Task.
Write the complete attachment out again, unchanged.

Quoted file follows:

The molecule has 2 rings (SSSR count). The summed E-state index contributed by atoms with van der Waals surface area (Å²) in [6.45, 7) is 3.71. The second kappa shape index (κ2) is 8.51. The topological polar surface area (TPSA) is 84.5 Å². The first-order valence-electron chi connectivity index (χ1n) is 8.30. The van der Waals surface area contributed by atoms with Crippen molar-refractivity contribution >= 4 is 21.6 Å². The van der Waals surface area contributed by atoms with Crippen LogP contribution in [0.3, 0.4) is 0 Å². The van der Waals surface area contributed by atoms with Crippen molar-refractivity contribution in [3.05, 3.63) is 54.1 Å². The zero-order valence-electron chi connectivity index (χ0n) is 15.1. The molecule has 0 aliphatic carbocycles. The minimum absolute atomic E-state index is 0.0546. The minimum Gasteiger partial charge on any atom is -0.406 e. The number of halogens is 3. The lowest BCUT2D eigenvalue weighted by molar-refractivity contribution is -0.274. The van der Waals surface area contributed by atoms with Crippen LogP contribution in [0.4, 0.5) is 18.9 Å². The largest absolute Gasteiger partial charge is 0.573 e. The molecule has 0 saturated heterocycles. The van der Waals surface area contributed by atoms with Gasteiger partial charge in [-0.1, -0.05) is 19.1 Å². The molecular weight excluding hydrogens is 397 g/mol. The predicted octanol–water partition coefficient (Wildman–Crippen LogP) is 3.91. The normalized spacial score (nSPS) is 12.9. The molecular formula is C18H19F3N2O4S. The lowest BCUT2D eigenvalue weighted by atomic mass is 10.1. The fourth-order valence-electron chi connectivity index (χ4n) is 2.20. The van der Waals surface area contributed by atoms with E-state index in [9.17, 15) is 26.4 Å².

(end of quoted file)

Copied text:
The molecule has 2 rings (SSSR count). The summed E-state index contributed by atoms with van der Waals surface area (Å²) in [6.45, 7) is 3.71. The second kappa shape index (κ2) is 8.51. The topological polar surface area (TPSA) is 84.5 Å². The first-order valence-electron chi connectivity index (χ1n) is 8.30. The van der Waals surface area contributed by atoms with Crippen molar-refractivity contribution >= 4 is 21.6 Å². The van der Waals surface area contributed by atoms with Crippen LogP contribution in [0.3, 0.4) is 0 Å². The van der Waals surface area contributed by atoms with Crippen molar-refractivity contribution in [3.05, 3.63) is 54.1 Å². The zero-order valence-electron chi connectivity index (χ0n) is 15.1. The molecule has 0 aliphatic carbocycles. The minimum absolute atomic E-state index is 0.0546. The minimum Gasteiger partial charge on any atom is -0.406 e. The number of halogens is 3. The lowest BCUT2D eigenvalue weighted by molar-refractivity contribution is -0.274. The van der Waals surface area contributed by atoms with Crippen LogP contribution in [0.4, 0.5) is 18.9 Å². The largest absolute Gasteiger partial charge is 0.573 e. The molecule has 0 saturated heterocycles. The van der Waals surface area contributed by atoms with Gasteiger partial charge in [-0.1, -0.05) is 19.1 Å². The molecular weight excluding hydrogens is 397 g/mol. The predicted octanol–water partition coefficient (Wildman–Crippen LogP) is 3.91. The normalized spacial score (nSPS) is 12.9. The molecular formula is C18H19F3N2O4S. The lowest BCUT2D eigenvalue weighted by atomic mass is 10.1. The fourth-order valence-electron chi connectivity index (χ4n) is 2.20. The van der Waals surface area contributed by atoms with E-state index in [9.17, 15) is 26.4 Å².